June DevLog | Game Development Summary
This month’s game development update for Depths of Erendorn takes you through character customisation systems, character modelling, asset creation, rock generation and sound design – to name a few. So sit back, grab a drink, and get stuck into how we’re developing our top-down fantasy game! Make sure to check out our Twitter, Instagram or Reddit for more updates.
Character Customisation System
If you were with us back in May, you’ll know that we’ve been working on building a character customisation system for the game (and if you weren’t with us, head over here for a little recap). After having already figured out a method for clothing customisation, by way of a modular pawn system, this month our 3D Artist was focussed on setting up a way to change a character’s body proportions:
- The body proportions of any playable character will be customisable in the game – so if you wanted to make your character appear larger, for example, the system will allow you to do this.
- This will be achieved using bone scaling and sliders. First, a system was created for deforming the body. This system scales, translates and rotates skeletal bones.
- We used bones for body deformation because bones are able to influence any mesh skinned to them – so if you change the size of a torso, for example, the clothing mesh on top will also adapt.
After running a few tests on some trial characters, we managed to get both the modular pawn system and the bone scaling/slider system working pretty well. We’ve set the foundation for very versatile character customisation options – but there’s still a lot more to do! Facial features and other miscellaneous enhancements will also be handled by this system, giving players total control over the aesthetics of their character. But there’s only so much one person can do on this system in a month – so, to give themselves a much-needed break, our 3D Artist jumped straight back into their bread and butter: character creation!
Modelling the Soldier Series
In Depths of Erendorn, Soldiers hail from the Human Kingdom, and can be encountered as either harmless NPCs or as low-level enemies. There are three ranks within this series, each one more powerful than the last. We represented this in their armour, or lack of armour, with the lowest ranking Soldier wearing only a simple helmet and unprotected tunic, while the highest rank wears a fully kitted-out armour set.
We had to be careful when modelling the Soldiers, however, because we didn’t want their design to be too similar to the Knight, a playable character who is also Human. This meant that we had to be quite original when it came to designing their armour:
- Rather than using a standard helmet, a great helm, or heaume was used. This covers the strongest Soldier’s entire face and has quite a menacing, medieval quality to it.
- The body armour was given overlapping plates in a way that is similar to insect bellies. This is a unique design element that differs hugely from the Knight’s smooth armour set.
- Small details were added to various pieces, such as studs around the waist and the illusion of buckled straps across the torso. We also outlined each armour piece with ridges for decoration.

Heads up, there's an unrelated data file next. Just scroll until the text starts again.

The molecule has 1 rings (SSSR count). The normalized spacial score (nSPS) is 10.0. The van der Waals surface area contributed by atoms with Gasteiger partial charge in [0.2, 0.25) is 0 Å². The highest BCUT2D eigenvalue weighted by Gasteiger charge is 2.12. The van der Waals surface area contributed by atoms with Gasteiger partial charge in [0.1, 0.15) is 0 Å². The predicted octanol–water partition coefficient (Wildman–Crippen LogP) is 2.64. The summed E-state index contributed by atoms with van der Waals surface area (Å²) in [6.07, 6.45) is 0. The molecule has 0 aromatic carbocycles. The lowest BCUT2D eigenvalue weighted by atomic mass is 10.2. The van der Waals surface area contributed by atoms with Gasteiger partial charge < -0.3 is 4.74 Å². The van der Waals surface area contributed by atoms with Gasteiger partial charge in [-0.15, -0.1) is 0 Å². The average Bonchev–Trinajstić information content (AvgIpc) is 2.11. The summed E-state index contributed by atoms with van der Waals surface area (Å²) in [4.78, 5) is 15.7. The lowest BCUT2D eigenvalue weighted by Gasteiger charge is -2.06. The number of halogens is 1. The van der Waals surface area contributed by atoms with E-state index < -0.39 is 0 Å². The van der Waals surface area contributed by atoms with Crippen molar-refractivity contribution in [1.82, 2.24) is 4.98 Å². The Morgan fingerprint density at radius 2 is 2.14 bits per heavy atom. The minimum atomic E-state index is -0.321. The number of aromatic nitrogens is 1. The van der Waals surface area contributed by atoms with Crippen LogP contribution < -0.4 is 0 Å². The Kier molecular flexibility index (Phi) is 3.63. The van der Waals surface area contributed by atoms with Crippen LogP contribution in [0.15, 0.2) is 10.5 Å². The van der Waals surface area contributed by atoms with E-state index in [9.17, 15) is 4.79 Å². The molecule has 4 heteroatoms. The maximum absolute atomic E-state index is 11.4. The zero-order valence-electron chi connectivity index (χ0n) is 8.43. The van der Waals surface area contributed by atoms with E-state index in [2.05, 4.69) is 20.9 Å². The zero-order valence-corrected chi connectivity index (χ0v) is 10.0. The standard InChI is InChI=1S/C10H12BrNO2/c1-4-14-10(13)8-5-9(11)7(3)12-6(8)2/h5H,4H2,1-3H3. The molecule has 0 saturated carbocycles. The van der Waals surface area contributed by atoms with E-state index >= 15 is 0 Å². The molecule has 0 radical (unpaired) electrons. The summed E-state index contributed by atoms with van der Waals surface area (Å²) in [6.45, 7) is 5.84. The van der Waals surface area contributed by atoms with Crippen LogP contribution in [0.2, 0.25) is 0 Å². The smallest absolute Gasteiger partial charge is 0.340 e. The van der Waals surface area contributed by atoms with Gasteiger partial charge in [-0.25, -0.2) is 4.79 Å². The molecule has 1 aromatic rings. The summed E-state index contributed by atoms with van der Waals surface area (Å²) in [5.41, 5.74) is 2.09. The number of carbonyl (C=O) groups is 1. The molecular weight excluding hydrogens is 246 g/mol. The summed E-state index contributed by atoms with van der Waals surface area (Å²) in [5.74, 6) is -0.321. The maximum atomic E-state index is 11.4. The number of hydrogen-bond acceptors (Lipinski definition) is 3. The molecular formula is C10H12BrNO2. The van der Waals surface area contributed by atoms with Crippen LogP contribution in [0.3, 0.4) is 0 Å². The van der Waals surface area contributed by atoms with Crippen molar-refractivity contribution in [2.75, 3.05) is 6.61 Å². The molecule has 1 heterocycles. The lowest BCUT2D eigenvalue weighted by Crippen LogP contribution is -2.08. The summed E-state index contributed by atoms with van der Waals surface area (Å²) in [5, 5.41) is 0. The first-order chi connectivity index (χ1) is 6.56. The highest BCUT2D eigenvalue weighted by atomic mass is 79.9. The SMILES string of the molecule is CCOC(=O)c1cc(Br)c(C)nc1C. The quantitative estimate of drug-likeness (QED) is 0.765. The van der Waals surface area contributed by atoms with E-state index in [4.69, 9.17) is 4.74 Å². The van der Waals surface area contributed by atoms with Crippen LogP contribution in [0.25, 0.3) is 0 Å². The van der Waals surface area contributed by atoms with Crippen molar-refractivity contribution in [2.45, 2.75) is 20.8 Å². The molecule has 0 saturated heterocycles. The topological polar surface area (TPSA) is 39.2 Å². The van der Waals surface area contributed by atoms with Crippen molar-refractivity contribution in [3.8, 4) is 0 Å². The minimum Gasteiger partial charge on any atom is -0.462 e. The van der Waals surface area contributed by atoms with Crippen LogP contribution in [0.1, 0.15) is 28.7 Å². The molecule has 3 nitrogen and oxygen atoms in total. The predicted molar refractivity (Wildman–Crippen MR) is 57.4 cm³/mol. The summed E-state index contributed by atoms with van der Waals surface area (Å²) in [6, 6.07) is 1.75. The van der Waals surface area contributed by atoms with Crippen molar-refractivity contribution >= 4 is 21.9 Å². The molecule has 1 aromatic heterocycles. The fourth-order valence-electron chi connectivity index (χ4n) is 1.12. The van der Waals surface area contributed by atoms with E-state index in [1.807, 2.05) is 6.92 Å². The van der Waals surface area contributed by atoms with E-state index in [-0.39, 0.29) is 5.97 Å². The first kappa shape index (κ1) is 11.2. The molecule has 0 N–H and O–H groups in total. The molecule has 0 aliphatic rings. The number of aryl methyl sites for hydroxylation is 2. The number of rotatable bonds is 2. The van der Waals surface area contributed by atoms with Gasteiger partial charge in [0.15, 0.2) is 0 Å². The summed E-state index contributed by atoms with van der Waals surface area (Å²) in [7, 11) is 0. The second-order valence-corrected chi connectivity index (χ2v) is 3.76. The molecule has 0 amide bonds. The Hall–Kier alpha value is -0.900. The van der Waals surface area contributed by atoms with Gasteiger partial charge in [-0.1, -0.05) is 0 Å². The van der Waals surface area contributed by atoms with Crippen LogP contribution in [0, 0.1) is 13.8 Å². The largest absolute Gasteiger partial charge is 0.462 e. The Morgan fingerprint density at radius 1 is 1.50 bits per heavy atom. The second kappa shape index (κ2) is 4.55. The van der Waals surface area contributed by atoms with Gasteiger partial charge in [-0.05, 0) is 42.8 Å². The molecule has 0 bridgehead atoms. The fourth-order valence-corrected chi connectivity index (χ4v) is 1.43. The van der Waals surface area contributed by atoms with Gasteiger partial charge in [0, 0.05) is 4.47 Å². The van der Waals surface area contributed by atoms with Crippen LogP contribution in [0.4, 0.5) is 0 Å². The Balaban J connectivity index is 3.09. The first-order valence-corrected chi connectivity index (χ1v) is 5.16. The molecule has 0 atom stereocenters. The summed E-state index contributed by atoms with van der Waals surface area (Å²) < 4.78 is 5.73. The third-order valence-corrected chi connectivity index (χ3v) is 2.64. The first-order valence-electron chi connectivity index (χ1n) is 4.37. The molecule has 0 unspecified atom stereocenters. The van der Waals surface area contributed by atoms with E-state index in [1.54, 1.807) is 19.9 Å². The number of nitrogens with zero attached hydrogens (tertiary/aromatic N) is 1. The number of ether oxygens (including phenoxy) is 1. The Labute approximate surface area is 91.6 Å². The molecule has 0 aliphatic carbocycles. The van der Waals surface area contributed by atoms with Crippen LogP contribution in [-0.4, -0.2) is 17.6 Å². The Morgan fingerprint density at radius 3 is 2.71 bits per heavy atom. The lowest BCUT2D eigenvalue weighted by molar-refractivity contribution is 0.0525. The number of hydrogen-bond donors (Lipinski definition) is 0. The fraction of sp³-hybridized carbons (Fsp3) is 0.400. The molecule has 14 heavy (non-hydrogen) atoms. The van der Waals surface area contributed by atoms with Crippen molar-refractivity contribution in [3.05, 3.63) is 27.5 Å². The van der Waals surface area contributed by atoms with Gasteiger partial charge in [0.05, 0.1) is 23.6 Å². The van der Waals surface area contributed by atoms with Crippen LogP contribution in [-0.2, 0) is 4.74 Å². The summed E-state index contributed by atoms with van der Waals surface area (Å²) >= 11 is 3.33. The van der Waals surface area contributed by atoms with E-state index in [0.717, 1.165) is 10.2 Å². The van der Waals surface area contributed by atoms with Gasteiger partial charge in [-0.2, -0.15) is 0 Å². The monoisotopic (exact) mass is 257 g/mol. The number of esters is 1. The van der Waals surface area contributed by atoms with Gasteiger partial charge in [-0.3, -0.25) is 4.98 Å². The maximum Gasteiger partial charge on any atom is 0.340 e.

At the same time, while we wanted the Soldiers to look unique from the Knight, we also needed to demonstrate that these characters are both warriors from the Human Kingdom. To subtly nod to this, a similar red material that was used on the Knight was also used to texture the undergarments of the Soldiers. This gives the hint that there is a common ground or shared experience between these two characters, while the rest of their design easily distinguishes them from each other.
After we had finished sculpting and texturing everything, our 3D Artist could begin adding the finished pieces onto the human base mesh – keep scrolling for the finished model!
Our Animator spent most of their time in the engine last month in a continued effort to get animations working for all characters. With that said, Animation Controllers were set up for a number of playable characters, with the most difficult being the Zentragal Illusionist:
- Since the Zentragal is a humanoid spider, its skeletal meshes are different from other bipedal characters’.
- This meant that our Animator had to figure out how blueprint functions worked using different skeletal meshes.
Even though it took a bit of fiddling around, the Zentragal soon had its Animation Controller set up, so we could continue working on the rest of the characters. Once they all have Controllers, we will be able to handle character animations and their respective transitions much more effectively, and will soon be able to add VFX and sound effects to them as well.
But it wasn’t just Animation Controllers that our Animator had to work on in UE4:
- Blueprint templates were created for all characters’ spells, abilities and skills.
- The blend transitions from a character’s idle to their walk cycle were improved.
- New animations were imported into the engine and adjusted to fit several characters.
- Triggers were then created for certain animations so that they know when to occur.
- A new run cycle for the Forest Druid was also blocked out.
Prop Design & Asset Creation